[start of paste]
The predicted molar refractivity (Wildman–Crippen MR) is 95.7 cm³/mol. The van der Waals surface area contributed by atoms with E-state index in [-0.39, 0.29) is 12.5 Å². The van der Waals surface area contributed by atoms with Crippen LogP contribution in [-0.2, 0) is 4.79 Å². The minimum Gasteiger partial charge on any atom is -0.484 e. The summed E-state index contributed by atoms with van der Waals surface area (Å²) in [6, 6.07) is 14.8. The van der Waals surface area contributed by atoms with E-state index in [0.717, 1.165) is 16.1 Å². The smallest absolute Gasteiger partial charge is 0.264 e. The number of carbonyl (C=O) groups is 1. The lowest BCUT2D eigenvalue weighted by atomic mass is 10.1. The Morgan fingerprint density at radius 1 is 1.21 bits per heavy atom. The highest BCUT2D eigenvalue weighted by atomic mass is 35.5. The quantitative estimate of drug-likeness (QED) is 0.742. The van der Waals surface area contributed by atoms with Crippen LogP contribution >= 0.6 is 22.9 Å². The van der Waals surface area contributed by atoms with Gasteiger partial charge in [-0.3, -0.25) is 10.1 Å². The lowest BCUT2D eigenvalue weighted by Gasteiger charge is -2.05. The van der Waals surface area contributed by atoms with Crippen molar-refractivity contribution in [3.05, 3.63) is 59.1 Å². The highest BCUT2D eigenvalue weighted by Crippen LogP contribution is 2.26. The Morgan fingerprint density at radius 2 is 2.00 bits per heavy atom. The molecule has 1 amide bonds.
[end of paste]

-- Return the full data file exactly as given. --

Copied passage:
The predicted molar refractivity (Wildman–Crippen MR) is 95.7 cm³/mol. The van der Waals surface area contributed by atoms with E-state index in [-0.39, 0.29) is 12.5 Å². The van der Waals surface area contributed by atoms with Crippen LogP contribution in [-0.2, 0) is 4.79 Å². The minimum Gasteiger partial charge on any atom is -0.484 e. The summed E-state index contributed by atoms with van der Waals surface area (Å²) in [6, 6.07) is 14.8. The van der Waals surface area contributed by atoms with E-state index in [0.717, 1.165) is 16.1 Å². The smallest absolute Gasteiger partial charge is 0.264 e. The number of carbonyl (C=O) groups is 1. The lowest BCUT2D eigenvalue weighted by atomic mass is 10.1. The Morgan fingerprint density at radius 1 is 1.21 bits per heavy atom. The highest BCUT2D eigenvalue weighted by atomic mass is 35.5. The quantitative estimate of drug-likeness (QED) is 0.742. The van der Waals surface area contributed by atoms with Crippen LogP contribution >= 0.6 is 22.9 Å². The van der Waals surface area contributed by atoms with Gasteiger partial charge in [-0.3, -0.25) is 10.1 Å². The lowest BCUT2D eigenvalue weighted by Gasteiger charge is -2.05. The van der Waals surface area contributed by atoms with Crippen molar-refractivity contribution in [3.05, 3.63) is 59.1 Å². The highest BCUT2D eigenvalue weighted by Crippen LogP contribution is 2.26. The Morgan fingerprint density at radius 2 is 2.00 bits per heavy atom. The molecule has 1 amide bonds.